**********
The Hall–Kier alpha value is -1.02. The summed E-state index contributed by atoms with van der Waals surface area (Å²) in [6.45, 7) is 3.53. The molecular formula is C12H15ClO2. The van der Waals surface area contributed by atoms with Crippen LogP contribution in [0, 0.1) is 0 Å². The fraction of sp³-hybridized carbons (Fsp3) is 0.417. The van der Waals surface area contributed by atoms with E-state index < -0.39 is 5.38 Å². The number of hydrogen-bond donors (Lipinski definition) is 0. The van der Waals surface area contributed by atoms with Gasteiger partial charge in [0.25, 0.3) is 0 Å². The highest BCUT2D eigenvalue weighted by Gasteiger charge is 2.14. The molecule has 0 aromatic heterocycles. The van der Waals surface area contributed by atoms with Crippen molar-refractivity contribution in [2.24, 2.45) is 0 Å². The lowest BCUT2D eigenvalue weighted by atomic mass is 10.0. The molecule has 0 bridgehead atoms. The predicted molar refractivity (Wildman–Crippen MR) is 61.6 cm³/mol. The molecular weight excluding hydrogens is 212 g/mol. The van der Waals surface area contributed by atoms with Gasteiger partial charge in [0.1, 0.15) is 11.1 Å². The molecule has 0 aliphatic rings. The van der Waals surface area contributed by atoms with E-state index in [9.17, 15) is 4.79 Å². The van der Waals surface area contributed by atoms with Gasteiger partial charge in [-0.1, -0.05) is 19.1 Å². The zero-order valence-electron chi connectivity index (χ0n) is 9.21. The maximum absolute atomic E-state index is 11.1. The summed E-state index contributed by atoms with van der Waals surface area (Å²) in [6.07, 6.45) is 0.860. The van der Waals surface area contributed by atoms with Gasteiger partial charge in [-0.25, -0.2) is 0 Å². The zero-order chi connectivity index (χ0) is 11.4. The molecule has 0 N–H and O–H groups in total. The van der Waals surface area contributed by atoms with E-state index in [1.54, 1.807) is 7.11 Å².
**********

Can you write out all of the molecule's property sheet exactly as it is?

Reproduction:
The Hall–Kier alpha value is -1.02. The summed E-state index contributed by atoms with van der Waals surface area (Å²) in [6.45, 7) is 3.53. The molecular formula is C12H15ClO2. The van der Waals surface area contributed by atoms with Crippen LogP contribution in [0, 0.1) is 0 Å². The fraction of sp³-hybridized carbons (Fsp3) is 0.417. The van der Waals surface area contributed by atoms with E-state index < -0.39 is 5.38 Å². The number of hydrogen-bond donors (Lipinski definition) is 0. The van der Waals surface area contributed by atoms with Gasteiger partial charge in [0.25, 0.3) is 0 Å². The highest BCUT2D eigenvalue weighted by Gasteiger charge is 2.14. The molecule has 0 aromatic heterocycles. The van der Waals surface area contributed by atoms with Crippen molar-refractivity contribution in [2.24, 2.45) is 0 Å². The lowest BCUT2D eigenvalue weighted by atomic mass is 10.0. The molecule has 0 bridgehead atoms. The predicted molar refractivity (Wildman–Crippen MR) is 61.6 cm³/mol. The molecular weight excluding hydrogens is 212 g/mol. The van der Waals surface area contributed by atoms with Gasteiger partial charge in [0.1, 0.15) is 11.1 Å². The molecule has 0 aliphatic rings. The van der Waals surface area contributed by atoms with E-state index in [9.17, 15) is 4.79 Å². The van der Waals surface area contributed by atoms with Gasteiger partial charge in [-0.1, -0.05) is 19.1 Å². The zero-order valence-electron chi connectivity index (χ0n) is 9.21. The maximum absolute atomic E-state index is 11.1. The summed E-state index contributed by atoms with van der Waals surface area (Å²) in [6.07, 6.45) is 0.860. The van der Waals surface area contributed by atoms with Gasteiger partial charge in [-0.25, -0.2) is 0 Å². The zero-order chi connectivity index (χ0) is 11.4. The molecule has 0 N–H and O–H groups in total. The van der Waals surface area contributed by atoms with E-state index in [1.54, 1.807) is 7.11 Å².